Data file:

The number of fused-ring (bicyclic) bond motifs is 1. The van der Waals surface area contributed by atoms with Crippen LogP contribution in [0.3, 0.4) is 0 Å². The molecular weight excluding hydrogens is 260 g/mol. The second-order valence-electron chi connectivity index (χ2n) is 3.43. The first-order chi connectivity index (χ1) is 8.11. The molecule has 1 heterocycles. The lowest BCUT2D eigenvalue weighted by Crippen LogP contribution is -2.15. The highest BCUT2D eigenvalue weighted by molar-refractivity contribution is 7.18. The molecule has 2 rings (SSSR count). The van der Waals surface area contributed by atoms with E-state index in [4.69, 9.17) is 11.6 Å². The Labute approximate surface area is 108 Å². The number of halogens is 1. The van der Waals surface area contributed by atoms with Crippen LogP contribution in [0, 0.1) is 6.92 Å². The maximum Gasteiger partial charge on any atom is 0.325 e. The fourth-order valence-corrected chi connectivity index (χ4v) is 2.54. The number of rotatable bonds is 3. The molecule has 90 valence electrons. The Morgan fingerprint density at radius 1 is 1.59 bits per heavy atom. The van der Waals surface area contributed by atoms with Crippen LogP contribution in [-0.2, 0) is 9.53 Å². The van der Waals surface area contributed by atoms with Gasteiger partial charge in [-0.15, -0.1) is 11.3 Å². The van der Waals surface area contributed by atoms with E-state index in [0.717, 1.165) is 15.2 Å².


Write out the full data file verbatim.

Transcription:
The number of fused-ring (bicyclic) bond motifs is 1. The van der Waals surface area contributed by atoms with Crippen LogP contribution in [0.3, 0.4) is 0 Å². The molecular weight excluding hydrogens is 260 g/mol. The second-order valence-electron chi connectivity index (χ2n) is 3.43. The first-order chi connectivity index (χ1) is 8.11. The molecule has 1 heterocycles. The lowest BCUT2D eigenvalue weighted by Crippen LogP contribution is -2.15. The highest BCUT2D eigenvalue weighted by molar-refractivity contribution is 7.18. The molecule has 2 rings (SSSR count). The van der Waals surface area contributed by atoms with E-state index in [4.69, 9.17) is 11.6 Å². The Labute approximate surface area is 108 Å². The number of halogens is 1. The van der Waals surface area contributed by atoms with Crippen LogP contribution in [0, 0.1) is 6.92 Å². The maximum Gasteiger partial charge on any atom is 0.325 e. The fourth-order valence-corrected chi connectivity index (χ4v) is 2.54. The number of rotatable bonds is 3. The molecule has 90 valence electrons. The Morgan fingerprint density at radius 1 is 1.59 bits per heavy atom. The van der Waals surface area contributed by atoms with Crippen LogP contribution in [-0.2, 0) is 9.53 Å². The van der Waals surface area contributed by atoms with Gasteiger partial charge in [-0.15, -0.1) is 11.3 Å². The van der Waals surface area contributed by atoms with E-state index in [0.717, 1.165) is 15.2 Å².